Luthert makes his compositional bow on the new album with “Assam”, a paean to his compulsive tea drinking habit (ironically it was Ford who was still clutching hold of his “cuppa” when the band came out to commence the second half). The bassist’s tune is an attractive piece that was introduced by the sound of Ford’s brushes and featured Eagles on slinky, sinuous soprano. He’s a fine player of the smaller horn and in some ways it’s a shame that he doesn’t deploy it more extensively. A highlight of the piece was Luthert’s solo bass feature. He’s currently getting over a bout of tendinitis, an occupational hazard for bass players he told me, especially ones who string their instrument as tightly as he does. He strapped his left wrist before playing but still sounded as good as ever. As we discussed this after the show Eagles chipped in with the fact that saxophonists can get it in the fingers from the manipulation of the keys and pads of their instruments, I’d heard of sax players suffering dental problems before but not this. 

The trio turned to their first album for “Conquistador”, a number that began as a ballad with Luthert’s solo bass intro and Eagles’ warm, breathy tenor. Gradually the piece expanded and gained momentum, eventually mutating into something rather more forceful. The changes saw Ford deploying a variety of implements on his kit from brushes to mallets to sticks as he responded to the shifting dynamics. Despite the sometime use of sheet music this sense of restless inventiveness and of the trio thinking on their feet imbued the whole performance with an engaging energy.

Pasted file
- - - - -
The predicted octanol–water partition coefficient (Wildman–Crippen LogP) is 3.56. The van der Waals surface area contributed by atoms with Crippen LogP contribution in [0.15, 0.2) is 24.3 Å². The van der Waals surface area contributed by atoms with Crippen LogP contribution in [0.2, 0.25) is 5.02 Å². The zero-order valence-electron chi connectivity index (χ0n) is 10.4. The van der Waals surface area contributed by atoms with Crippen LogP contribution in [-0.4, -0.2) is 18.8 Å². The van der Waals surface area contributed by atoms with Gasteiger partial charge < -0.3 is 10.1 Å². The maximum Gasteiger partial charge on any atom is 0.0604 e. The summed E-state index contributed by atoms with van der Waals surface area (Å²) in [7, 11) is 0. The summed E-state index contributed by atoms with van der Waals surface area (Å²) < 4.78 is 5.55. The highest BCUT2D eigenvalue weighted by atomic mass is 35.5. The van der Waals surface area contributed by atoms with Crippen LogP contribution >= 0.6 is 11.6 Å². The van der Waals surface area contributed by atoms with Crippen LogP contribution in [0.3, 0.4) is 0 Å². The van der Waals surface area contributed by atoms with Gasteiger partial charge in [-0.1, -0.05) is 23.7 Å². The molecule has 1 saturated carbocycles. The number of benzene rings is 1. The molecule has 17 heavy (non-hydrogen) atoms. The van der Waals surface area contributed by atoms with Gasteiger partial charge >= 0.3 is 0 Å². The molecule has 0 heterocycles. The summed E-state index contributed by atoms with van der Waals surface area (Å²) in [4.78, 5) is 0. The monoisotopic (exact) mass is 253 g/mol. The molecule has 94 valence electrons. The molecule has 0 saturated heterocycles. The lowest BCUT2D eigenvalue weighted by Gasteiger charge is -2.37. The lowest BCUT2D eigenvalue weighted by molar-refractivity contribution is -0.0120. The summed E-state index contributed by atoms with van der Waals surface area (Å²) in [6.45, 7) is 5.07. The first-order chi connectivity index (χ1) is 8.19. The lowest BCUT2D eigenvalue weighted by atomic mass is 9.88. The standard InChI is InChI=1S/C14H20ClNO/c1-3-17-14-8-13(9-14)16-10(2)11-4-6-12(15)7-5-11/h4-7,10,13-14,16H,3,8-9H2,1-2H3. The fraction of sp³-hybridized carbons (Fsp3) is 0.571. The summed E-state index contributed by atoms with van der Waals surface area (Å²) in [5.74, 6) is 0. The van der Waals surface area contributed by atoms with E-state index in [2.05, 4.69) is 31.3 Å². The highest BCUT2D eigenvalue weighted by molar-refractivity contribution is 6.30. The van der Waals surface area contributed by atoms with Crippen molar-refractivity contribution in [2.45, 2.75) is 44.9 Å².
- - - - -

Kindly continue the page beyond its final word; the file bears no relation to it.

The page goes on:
Keeping with their début Luthert’s bass introduced “The Steep And Thorny Way” an arresting performance fuelled by Ford’s kinetic drumming, including extensive use of those “flying saucers”, a solo tenor sax interlude and finally some climactic sax riffing.

Still drawing from their first album the group took us into the break with “D to the G”, a piece featuring one of Eagles’ most memorable hooks and once again possessed of a strong rock dynamic. This provided the framework for a marathon barnstorming Eagles tenor solo and a dynamic drum and bass duel between Ford and Luthert. This was a high energy finale to an arresting first half that had seen not only some great individual moments but also a strong group aesthetic. I’m certain that the band were new to many of the audience but everybody I spoke to seemed to be highly impressed , none more so than Shrewsbury based saxophonist Casey Greene who was able to offer a musician’s perspective on the performance.

The second set saw the trio returning to the “Cohesion” repertoire beginning with the slinky, feline grooves of “Room” with Eagles’ tenor musing above the patter of Ford’s drums and Luthert’s rich bass undertow before breaking cover in a series of quick fire, groove driven passages.